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Gospel reflections: 23rd in Ordinary Time Year C

Veronica Lawson RSM


Veronica Lawson RSM

September 2013

Luke 14:25-33

We all want to be faithful to the commitments we make and most of us realise that the choice for one pathway will preclude another. We work out our priorities and live with the consequences, leaving aside whatever might get in the way of our realising our goals. Sometimes we take on commitments and fail to meet their demands. If we rely only on ourselves, things can become too difficult and we simply give up the struggle. Today’s gospel reading invites us to consider the radical demands of Christian commitment.

Luke tells us that Jesus attracts a huge following on the long journey from Galilee through Samaritan territory and on to Jerusalem. On the journey, he teaches relentlessly about the ways of God. By the time he faces death in the city, the crowds have thinned considerably. Is this because it is all too hard to follow through on their initial impulse to follow the way of the gospel and the one who embodies its values?

In the context of the Roman Empire, criminals who were sentenced to die by crucifixion carried the cross beam on which they would hang to the place of execution. Implicit, therefore, in the teaching about carrying one’s cross is a reminder of the intense pain and sacrifice involved in living the way of the gospel, in being a disciple. It sometimes means going against what other family members might want. It may even involve putting one’s life on the line for the sake of others. The cross image is shocking for anyone. It is quite alienating for the faint-hearted.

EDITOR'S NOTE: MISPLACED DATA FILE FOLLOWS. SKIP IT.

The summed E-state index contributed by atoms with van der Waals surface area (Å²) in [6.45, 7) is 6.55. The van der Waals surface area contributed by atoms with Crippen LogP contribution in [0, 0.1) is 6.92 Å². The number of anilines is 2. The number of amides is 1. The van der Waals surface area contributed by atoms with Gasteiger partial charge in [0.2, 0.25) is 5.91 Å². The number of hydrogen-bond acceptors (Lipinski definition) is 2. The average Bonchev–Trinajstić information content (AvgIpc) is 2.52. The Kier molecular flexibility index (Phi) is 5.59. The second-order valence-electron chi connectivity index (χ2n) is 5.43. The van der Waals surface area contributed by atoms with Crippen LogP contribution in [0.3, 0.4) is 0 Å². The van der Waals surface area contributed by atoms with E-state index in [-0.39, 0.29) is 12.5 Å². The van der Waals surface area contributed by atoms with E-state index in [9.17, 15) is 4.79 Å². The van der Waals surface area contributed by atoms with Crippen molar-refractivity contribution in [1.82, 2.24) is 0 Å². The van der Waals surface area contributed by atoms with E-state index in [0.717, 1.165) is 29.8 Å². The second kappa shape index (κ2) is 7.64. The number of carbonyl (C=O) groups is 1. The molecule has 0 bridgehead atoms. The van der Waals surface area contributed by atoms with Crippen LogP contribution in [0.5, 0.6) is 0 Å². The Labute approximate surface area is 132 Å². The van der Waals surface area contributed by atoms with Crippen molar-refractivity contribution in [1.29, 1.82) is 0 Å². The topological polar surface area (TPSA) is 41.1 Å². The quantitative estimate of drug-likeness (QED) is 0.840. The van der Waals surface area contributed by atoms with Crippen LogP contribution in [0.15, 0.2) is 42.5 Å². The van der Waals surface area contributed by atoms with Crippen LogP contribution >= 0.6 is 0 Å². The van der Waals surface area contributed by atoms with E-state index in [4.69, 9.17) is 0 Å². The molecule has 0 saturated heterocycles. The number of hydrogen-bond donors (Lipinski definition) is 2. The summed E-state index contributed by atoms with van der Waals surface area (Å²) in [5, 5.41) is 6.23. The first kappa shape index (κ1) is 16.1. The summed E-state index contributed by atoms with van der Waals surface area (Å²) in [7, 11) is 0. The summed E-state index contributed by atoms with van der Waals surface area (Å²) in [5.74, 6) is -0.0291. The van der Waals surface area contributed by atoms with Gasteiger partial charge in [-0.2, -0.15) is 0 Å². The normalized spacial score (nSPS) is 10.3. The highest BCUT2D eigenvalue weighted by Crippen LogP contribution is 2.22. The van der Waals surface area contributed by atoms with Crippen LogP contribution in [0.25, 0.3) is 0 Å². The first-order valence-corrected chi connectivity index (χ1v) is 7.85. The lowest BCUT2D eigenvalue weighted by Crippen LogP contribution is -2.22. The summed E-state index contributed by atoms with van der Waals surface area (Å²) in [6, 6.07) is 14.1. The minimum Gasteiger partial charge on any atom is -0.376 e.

The term ‘hate’ (misein) seems harsh. The English translation fails to do justice, however, to the original Greek or the Hebrew that underlies this biblical notion. To ‘hate’ in biblical terms is to ‘leave aside’. Disciples are expected to love one another. There are times, however, when they have to ‘leave aside’ the wishes of those they love most for the sake of a gospel call to justice and right relationship. There is also a call to ‘leave aside’ unnecessary possessions. In a time of planetary pollution and of growing division between the privileged and the poor, the teaching of the Lukan Jesus has a particular resonance.

There is no place for self-indulgence or exploitation of others or of the goods of the earth in a gospel way of life.